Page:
Friday, January 22, 2010

What you can learn from a slime mold

(And it's not something icky and scary like you'd encounter in Dungeons and Dragons. Also, note that they used the word "design." ;^)
clipped from

Slime design mimics Tokyo's rail system

This is the network formation in <i>Physarum polycephalum</i>. (A) At t =0, a small plasmodium of <i>Physarum</i> was placed at the location of Tokyo in an experimental arena bounded by the Pacific coastline (white border) and supplemented with additional food sources at each of the major cities in the region (white dots). (B to F) The plasmodium grew out from the initial food source with a contiguous margin and progressively colonized each of the food sources. Behind the growing margin, the spr
Image courtesy of Science/AAAS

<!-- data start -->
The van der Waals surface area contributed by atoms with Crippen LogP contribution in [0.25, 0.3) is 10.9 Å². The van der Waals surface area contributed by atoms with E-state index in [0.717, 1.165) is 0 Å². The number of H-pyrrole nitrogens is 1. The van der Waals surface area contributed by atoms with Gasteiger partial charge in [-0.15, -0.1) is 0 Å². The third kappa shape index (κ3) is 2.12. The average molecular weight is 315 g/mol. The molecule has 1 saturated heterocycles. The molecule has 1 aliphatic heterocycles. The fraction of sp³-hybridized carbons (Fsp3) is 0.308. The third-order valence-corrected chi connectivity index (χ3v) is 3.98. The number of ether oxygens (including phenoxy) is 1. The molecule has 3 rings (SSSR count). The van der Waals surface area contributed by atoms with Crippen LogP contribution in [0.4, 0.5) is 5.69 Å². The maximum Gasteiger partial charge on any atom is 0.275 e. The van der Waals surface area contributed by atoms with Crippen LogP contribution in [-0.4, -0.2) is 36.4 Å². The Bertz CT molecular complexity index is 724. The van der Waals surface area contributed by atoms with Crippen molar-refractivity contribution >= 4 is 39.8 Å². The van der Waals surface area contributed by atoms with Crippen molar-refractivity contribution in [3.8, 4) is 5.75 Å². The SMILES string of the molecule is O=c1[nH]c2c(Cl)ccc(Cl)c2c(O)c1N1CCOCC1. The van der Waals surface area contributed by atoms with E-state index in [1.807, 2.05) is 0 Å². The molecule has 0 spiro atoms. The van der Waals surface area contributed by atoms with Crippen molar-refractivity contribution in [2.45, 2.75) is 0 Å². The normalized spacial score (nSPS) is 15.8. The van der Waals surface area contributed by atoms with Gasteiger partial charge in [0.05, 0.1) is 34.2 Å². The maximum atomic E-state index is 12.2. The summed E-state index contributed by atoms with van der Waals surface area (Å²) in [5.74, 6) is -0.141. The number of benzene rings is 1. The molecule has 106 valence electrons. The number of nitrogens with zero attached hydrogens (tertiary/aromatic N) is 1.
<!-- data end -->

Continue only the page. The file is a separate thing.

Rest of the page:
"Some organisms grow in the form of an interconnected network as part of their normal foraging strategy to discover and exploit new resources," Tero writes in the report. "Physarum is a large, single-celled amoeboid organism that forages for patchily distributed food sources... [It] can find the shortest path through a maze or connect different arrays of food sources in an efficient manner with low total length yet short average minimum distance between pairs of food sources, with a high degree of fault tolerance to accidental disconnection."

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